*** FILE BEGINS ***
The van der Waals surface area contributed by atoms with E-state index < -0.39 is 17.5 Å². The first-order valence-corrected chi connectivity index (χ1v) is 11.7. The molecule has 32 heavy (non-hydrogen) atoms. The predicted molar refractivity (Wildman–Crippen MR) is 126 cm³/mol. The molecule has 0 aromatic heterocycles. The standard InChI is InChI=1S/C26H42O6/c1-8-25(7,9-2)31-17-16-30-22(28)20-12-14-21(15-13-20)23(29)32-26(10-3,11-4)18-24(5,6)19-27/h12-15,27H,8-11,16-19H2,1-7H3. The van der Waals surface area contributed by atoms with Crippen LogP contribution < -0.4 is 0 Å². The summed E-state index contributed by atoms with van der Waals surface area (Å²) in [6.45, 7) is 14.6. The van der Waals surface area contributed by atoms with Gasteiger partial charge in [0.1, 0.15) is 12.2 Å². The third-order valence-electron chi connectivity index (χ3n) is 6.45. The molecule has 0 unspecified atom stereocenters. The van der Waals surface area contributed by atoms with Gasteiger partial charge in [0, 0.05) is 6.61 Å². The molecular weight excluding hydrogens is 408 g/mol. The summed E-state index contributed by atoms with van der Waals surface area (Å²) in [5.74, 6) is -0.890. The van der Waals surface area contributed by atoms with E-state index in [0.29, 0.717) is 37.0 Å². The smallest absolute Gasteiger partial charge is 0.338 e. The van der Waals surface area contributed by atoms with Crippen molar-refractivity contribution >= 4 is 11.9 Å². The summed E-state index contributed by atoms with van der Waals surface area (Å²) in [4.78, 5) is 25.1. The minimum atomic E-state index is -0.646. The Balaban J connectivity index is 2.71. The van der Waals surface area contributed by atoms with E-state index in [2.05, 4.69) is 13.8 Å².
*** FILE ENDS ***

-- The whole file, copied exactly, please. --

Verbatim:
The van der Waals surface area contributed by atoms with E-state index < -0.39 is 17.5 Å². The first-order valence-corrected chi connectivity index (χ1v) is 11.7. The molecule has 32 heavy (non-hydrogen) atoms. The predicted molar refractivity (Wildman–Crippen MR) is 126 cm³/mol. The molecule has 0 aromatic heterocycles. The standard InChI is InChI=1S/C26H42O6/c1-8-25(7,9-2)31-17-16-30-22(28)20-12-14-21(15-13-20)23(29)32-26(10-3,11-4)18-24(5,6)19-27/h12-15,27H,8-11,16-19H2,1-7H3. The van der Waals surface area contributed by atoms with Crippen LogP contribution < -0.4 is 0 Å². The summed E-state index contributed by atoms with van der Waals surface area (Å²) in [6.45, 7) is 14.6. The van der Waals surface area contributed by atoms with Gasteiger partial charge in [0.1, 0.15) is 12.2 Å². The third-order valence-electron chi connectivity index (χ3n) is 6.45. The molecule has 0 unspecified atom stereocenters. The van der Waals surface area contributed by atoms with Gasteiger partial charge in [0, 0.05) is 6.61 Å². The molecular weight excluding hydrogens is 408 g/mol. The summed E-state index contributed by atoms with van der Waals surface area (Å²) in [5.74, 6) is -0.890. The van der Waals surface area contributed by atoms with E-state index in [0.29, 0.717) is 37.0 Å². The smallest absolute Gasteiger partial charge is 0.338 e. The van der Waals surface area contributed by atoms with Crippen molar-refractivity contribution >= 4 is 11.9 Å². The summed E-state index contributed by atoms with van der Waals surface area (Å²) in [4.78, 5) is 25.1. The minimum atomic E-state index is -0.646. The Balaban J connectivity index is 2.71. The van der Waals surface area contributed by atoms with E-state index in [2.05, 4.69) is 13.8 Å².